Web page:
Take Syed Salahuddin. Salahuddin cofounded Babycastles with Kunal Gupta in 2009 in the basement of The Silent Barn, a D.I.Y. performance space in Brooklyn. Babycastles was “the first permanent independent arcade,” Salahuddin told me last week when we met at N.Y.U.-Poly. “What happened was we basically started this thing where the entire indie game scene from New York would come and converge and talk and hang out. We didn’t even know that existed. We were really shocked. And so we became a place where people just hung out and met other people like them.” (At left: Salahuddin and Gupta in an uncharacteristically low-tech setting.)
In the three years since, Babycastles’ profile has grown exponentially: they have organized shows and events at the Museum of Natural History, in collaboration with the Museum of Modern Art, and at Pulse art fair; were invited to La Gaîté Lyrique in Paris, where they built a cat-themed installation and arcade; and are planning a summit this weekend at the Museum of Arts and Design that includes three days of workshops, live bands, and a huge, interactive art installation. Salahuddin now teaches at NYU-Poly and Pratt.
Rather than undermine its indie roots, though, Babycastles’s expansion into the mainstream—at least, the mainstream art world—fits with its core goals: to create social spaces for game playing, and to encourage more and more people to take part in that playing, as well as in game making.
The upcoming summit was inspired in part by Anna Anthropy’s Rise of the Videogame Zinesters, which Salahuddin said “is basically about how everyone should make games. The more people that make games, the better the game industry—the better it will be in general, cause that dialogue will open up between people who wouldn’t usually make games. It’ll go away from just nerds, who are usually white males, to women to queers to all these other people." (See the Capital New York profile of Anna Anthropy here.)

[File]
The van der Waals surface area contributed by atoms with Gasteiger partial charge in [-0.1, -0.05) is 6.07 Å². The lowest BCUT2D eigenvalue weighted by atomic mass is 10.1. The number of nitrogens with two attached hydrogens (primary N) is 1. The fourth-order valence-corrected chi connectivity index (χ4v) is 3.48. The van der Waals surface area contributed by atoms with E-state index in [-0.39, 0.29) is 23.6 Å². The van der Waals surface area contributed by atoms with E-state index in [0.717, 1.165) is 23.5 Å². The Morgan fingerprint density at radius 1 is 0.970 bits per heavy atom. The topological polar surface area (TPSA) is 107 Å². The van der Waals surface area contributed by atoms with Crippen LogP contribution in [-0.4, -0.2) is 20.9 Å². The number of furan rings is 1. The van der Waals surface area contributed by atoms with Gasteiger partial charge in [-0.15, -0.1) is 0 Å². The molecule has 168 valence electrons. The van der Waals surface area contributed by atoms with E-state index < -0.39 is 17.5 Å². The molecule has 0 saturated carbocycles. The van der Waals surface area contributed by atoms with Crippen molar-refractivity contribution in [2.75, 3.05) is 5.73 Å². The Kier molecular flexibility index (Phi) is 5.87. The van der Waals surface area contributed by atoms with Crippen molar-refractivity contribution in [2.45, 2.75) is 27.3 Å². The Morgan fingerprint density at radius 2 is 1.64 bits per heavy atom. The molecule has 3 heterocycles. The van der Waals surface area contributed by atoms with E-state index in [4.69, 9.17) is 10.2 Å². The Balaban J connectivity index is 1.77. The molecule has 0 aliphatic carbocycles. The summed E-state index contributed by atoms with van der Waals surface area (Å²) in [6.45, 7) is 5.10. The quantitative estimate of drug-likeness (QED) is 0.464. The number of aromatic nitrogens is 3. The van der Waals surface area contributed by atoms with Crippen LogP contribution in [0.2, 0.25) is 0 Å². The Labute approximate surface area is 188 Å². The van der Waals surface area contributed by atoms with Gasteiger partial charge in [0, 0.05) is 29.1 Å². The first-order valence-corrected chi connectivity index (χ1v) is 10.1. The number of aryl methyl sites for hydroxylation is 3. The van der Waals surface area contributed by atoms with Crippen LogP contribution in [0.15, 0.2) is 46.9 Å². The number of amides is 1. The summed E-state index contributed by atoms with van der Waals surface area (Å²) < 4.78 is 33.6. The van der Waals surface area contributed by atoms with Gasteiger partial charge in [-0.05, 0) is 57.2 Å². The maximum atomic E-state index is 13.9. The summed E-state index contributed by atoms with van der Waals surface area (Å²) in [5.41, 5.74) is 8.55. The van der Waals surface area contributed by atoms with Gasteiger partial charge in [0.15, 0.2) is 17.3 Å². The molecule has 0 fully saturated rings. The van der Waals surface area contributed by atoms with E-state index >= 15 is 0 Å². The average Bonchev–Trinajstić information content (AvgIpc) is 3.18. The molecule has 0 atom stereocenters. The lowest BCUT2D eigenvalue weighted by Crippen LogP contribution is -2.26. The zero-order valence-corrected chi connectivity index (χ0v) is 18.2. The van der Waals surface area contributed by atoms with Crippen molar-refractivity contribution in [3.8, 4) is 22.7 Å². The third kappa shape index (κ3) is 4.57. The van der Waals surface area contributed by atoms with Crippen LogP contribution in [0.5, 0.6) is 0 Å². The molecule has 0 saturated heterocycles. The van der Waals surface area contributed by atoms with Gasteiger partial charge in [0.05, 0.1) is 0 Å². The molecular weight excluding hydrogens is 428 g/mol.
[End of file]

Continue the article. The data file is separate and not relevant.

“And when you open up that conversation,” Salahuddin said, “you’ll have really amazing games. At least that’s the hope.”
Given the time restraint, none of the games made at the Jean-Claude Van Jam quite attained the status of “amazing.” But they were across-the-board clever; a few even ingenious. The participants, haggard and largely food- and sleep-deprived, reconvened at Eyebeam on Sunday night to show off their handiwork to the audience and a panel of game-expert judges.
Wiriadjaja and Khattak had turned Blood Sport into Master Tanaka’s Flexibility Challenge, for which they won a runner-up spot. The game pits two players using rope-sensor controls head-to-head, as they try to gain and maintain Van Damme’s flexibility and strength on his left and right sides. The hero makes priceless contorted faces as the players pull.
The other runner-up team had faced the difficult task of making a game from Street Fighter that wasn’t Street Fighter. They created the hilarious My Thailand, a dating simulation between Jean-Claude and co-star Kylie Minogue, in which the player must select real-life Van Damme quotes to flirt his way to winning Minogue’s heart.
And the winner, Wrong Bet, inspired by the movie Lion Heart and created by the demure pair of Brian S. Chung and G.J. Lee, was an elaborate installation game for ten players involving computers, a betting circle, real money, and real heckling. Out of the mainstream action of Jean-Claude Van Damme, intelligent and bizarre fun was born.
All of the games are available for playing at jeanclaudevanjam.com. The Babycastles Summit at the Museum of Arts and Design, including an appearance by game designer Keita Takahashi and performances by the Suzan, Sun Airway, and more, takes place August 24–26; more information is available here and here.
*The Babycastles and Eyebeam members who organized the Jean-Claude Van Jam were Kaho Abe, Ida Benedetto, Ben Johnson, Matt Parker, and Ramsey Nasser.